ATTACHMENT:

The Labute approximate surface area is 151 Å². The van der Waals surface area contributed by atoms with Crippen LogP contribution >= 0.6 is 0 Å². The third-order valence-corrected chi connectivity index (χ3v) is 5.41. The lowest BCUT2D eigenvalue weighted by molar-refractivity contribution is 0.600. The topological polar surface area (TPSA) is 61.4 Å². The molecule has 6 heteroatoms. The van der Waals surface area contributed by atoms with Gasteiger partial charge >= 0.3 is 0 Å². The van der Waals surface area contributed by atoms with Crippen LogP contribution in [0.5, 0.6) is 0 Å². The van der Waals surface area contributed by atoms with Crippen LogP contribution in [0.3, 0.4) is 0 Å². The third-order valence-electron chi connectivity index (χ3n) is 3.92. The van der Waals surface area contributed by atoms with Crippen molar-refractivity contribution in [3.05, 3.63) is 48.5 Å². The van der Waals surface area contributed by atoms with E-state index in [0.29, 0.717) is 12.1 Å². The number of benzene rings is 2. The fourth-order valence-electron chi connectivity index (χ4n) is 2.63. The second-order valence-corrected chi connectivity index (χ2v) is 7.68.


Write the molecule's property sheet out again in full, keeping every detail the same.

The Labute approximate surface area is 151 Å². The van der Waals surface area contributed by atoms with Crippen LogP contribution >= 0.6 is 0 Å². The third-order valence-corrected chi connectivity index (χ3v) is 5.41. The lowest BCUT2D eigenvalue weighted by molar-refractivity contribution is 0.600. The topological polar surface area (TPSA) is 61.4 Å². The molecule has 6 heteroatoms. The van der Waals surface area contributed by atoms with Gasteiger partial charge >= 0.3 is 0 Å². The van der Waals surface area contributed by atoms with Crippen LogP contribution in [0.5, 0.6) is 0 Å². The van der Waals surface area contributed by atoms with Crippen LogP contribution in [0.3, 0.4) is 0 Å². The third-order valence-electron chi connectivity index (χ3n) is 3.92. The van der Waals surface area contributed by atoms with Crippen molar-refractivity contribution in [3.05, 3.63) is 48.5 Å². The van der Waals surface area contributed by atoms with E-state index in [0.29, 0.717) is 12.1 Å². The number of benzene rings is 2. The fourth-order valence-electron chi connectivity index (χ4n) is 2.63. The second-order valence-corrected chi connectivity index (χ2v) is 7.68.